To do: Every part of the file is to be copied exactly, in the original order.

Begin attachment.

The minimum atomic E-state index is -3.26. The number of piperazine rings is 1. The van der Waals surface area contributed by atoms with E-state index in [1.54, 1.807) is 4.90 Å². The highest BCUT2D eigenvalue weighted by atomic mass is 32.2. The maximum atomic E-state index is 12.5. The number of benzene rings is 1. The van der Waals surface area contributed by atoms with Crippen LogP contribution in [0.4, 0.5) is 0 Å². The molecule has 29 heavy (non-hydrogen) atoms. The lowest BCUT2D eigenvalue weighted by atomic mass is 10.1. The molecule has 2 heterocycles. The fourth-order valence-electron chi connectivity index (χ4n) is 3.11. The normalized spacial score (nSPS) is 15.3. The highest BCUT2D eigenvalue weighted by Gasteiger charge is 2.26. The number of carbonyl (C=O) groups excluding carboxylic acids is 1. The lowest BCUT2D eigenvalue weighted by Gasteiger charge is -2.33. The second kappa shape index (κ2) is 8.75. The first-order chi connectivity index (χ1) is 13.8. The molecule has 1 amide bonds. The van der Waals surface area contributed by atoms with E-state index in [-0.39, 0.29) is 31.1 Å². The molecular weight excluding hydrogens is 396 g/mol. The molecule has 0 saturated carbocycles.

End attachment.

The minimum atomic E-state index is -3.26. The number of piperazine rings is 1. The van der Waals surface area contributed by atoms with E-state index in [1.54, 1.807) is 4.90 Å². The highest BCUT2D eigenvalue weighted by atomic mass is 32.2. The maximum atomic E-state index is 12.5. The number of benzene rings is 1. The van der Waals surface area contributed by atoms with Crippen LogP contribution in [0.4, 0.5) is 0 Å². The molecule has 29 heavy (non-hydrogen) atoms. The lowest BCUT2D eigenvalue weighted by atomic mass is 10.1. The molecule has 2 heterocycles. The fourth-order valence-electron chi connectivity index (χ4n) is 3.11. The normalized spacial score (nSPS) is 15.3. The highest BCUT2D eigenvalue weighted by Gasteiger charge is 2.26. The number of carbonyl (C=O) groups excluding carboxylic acids is 1. The lowest BCUT2D eigenvalue weighted by Gasteiger charge is -2.33. The second kappa shape index (κ2) is 8.75. The first-order chi connectivity index (χ1) is 13.8. The molecule has 1 amide bonds. The van der Waals surface area contributed by atoms with E-state index in [-0.39, 0.29) is 31.1 Å². The molecular weight excluding hydrogens is 396 g/mol. The molecule has 0 saturated carbocycles.